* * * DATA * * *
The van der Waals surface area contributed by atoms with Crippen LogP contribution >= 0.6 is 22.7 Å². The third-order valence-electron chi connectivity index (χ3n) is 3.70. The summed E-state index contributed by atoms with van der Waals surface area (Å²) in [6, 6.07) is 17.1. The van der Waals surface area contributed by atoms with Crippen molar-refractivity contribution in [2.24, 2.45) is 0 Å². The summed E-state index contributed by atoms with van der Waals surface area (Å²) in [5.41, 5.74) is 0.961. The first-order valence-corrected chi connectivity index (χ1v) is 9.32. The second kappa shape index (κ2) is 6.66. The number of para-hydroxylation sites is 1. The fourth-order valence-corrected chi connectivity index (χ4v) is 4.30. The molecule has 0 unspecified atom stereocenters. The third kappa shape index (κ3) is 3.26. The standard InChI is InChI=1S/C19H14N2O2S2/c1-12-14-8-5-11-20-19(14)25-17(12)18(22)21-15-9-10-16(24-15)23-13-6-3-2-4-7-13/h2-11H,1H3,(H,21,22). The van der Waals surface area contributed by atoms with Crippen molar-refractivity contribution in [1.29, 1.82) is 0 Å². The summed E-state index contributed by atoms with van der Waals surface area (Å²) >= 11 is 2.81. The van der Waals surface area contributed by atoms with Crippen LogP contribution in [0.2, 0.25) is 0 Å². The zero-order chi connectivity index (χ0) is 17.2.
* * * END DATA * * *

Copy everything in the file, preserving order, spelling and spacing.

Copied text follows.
The van der Waals surface area contributed by atoms with Crippen LogP contribution >= 0.6 is 22.7 Å². The third-order valence-electron chi connectivity index (χ3n) is 3.70. The summed E-state index contributed by atoms with van der Waals surface area (Å²) in [6, 6.07) is 17.1. The van der Waals surface area contributed by atoms with Crippen molar-refractivity contribution in [2.24, 2.45) is 0 Å². The summed E-state index contributed by atoms with van der Waals surface area (Å²) in [5.41, 5.74) is 0.961. The first-order valence-corrected chi connectivity index (χ1v) is 9.32. The second kappa shape index (κ2) is 6.66. The number of para-hydroxylation sites is 1. The fourth-order valence-corrected chi connectivity index (χ4v) is 4.30. The molecule has 0 unspecified atom stereocenters. The third kappa shape index (κ3) is 3.26. The standard InChI is InChI=1S/C19H14N2O2S2/c1-12-14-8-5-11-20-19(14)25-17(12)18(22)21-15-9-10-16(24-15)23-13-6-3-2-4-7-13/h2-11H,1H3,(H,21,22). The van der Waals surface area contributed by atoms with Crippen molar-refractivity contribution in [1.29, 1.82) is 0 Å². The summed E-state index contributed by atoms with van der Waals surface area (Å²) >= 11 is 2.81. The van der Waals surface area contributed by atoms with Crippen LogP contribution in [0.2, 0.25) is 0 Å². The zero-order chi connectivity index (χ0) is 17.2.